Getting Started in Machine Learning: Easy Recipes for Python 3, Scikit-Learn, and Jupyter

Getting Started in Machine Learning: Easy Recipes for Python 3, Scikit-Learn, and Jupyter

by Isabella Romeo, Bruce Shapiro

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Overview

This is an introductory book in machine learning with a hands on approach. It uses Python 3 and Jupyter notebooks for all applications. The emphasis is primarily on learning to use existing libraries such as Scikit-Learn with easy recipes and existing data files that can found on-line. Topics include linear, multilinear, polynomial, stepwise, lasso, ridge, and logistic regression; ROC curves and measures of binary classification; nonlinear regression (including an introduction to gradient descent); classification and regression trees; random forests;  neural networks; probabilistic methods (KNN, naive Bayes', QDA, LDA); dimensionality reduction with PCA; support vector machines; and clustering with K-Means, hierarchical, and DBScan. Appendices provide a review of probability and linear algebra. While some mathematical foundation is provided, it is not essential for understanding the implementations. The target audience is advanced community college students and intermediate university students in the sciences and engineering.  All code is available online.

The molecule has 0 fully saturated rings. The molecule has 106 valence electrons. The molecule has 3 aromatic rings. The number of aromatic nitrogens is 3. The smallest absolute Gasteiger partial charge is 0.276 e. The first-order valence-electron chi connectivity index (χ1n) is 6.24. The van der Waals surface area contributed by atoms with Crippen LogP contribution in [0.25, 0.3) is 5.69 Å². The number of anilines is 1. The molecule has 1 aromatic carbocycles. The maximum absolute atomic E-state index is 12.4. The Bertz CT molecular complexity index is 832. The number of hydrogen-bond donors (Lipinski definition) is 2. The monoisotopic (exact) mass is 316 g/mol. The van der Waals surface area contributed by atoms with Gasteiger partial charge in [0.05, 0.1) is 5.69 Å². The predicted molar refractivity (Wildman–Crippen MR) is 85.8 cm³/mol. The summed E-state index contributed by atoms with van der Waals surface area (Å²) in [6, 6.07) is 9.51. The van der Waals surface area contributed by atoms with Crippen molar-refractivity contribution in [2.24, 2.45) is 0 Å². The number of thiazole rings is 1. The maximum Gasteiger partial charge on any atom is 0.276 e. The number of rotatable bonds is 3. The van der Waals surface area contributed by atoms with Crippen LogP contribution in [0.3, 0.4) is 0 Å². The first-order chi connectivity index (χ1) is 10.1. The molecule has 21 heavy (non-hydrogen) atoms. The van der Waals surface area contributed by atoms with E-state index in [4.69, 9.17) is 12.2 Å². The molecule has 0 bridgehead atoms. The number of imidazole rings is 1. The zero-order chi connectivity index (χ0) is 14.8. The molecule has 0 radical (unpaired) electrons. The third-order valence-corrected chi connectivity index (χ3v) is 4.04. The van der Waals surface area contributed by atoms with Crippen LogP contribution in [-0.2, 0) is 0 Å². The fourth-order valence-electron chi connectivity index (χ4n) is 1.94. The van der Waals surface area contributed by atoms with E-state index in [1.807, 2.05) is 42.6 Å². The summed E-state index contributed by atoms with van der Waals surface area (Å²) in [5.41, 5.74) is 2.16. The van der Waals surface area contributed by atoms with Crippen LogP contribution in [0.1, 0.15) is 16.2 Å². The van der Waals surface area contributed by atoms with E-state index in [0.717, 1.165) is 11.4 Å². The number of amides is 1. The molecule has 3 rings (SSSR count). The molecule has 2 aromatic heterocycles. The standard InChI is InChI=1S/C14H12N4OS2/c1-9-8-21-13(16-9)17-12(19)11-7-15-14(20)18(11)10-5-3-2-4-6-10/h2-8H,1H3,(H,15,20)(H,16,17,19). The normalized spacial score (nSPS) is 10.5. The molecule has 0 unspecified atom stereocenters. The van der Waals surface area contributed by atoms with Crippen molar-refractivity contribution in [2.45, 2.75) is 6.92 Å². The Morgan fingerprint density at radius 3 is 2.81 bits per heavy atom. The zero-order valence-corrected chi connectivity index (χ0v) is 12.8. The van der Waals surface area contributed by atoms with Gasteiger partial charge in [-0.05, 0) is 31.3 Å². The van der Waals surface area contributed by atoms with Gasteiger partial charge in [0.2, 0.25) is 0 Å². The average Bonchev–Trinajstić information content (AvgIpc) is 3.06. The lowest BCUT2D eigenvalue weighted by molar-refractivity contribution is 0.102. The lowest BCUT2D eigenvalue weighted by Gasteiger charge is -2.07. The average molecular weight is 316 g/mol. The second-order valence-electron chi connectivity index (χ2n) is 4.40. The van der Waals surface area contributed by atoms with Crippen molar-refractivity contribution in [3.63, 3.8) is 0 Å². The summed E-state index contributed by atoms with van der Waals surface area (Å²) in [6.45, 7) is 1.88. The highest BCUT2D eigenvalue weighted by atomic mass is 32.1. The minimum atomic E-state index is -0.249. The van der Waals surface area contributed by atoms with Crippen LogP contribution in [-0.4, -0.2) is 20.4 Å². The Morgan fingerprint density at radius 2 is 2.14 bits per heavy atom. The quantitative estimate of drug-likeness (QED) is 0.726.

Product Details

ISBN-13: 9780996686082
Publisher: Sherwood Forest Books
Publication date: 12/09/2019
Pages: 346
Product dimensions: 7.00(w) x 10.00(h) x 0.81(d)

About the Author

Isabella Romeo is a pseudonym for Bruce E. Shapiro. Bella is a blue nose American Staffordshire Terrier. Romeo, a red nose pit, was her life partner and constant companion. Bella's hobbies include barking at trees, chasing grasshoppers, and sleeping on the living room couch. Since she does not have opposable thumbs, she dictated this book to her human, who, in turn, did all the typing for her. Not only does he have opposable thumbs, sometimes it seems like he has ten of them (for example, he totally ignores the little red lines under words -- what is this thing you call ``spell check?''). Said human with opposable thumbs and extraordinary typing skills has taught undergraduate mathematics at a California State University campus for the past two decades. In his alternate and sometime prior incarnations he was a senior researcher in the machine learning group at JPL, a computational scientist at Caltech, and a satellite orbital design and mission engineer under contract at the NASA/Goddard Space Flight Center.

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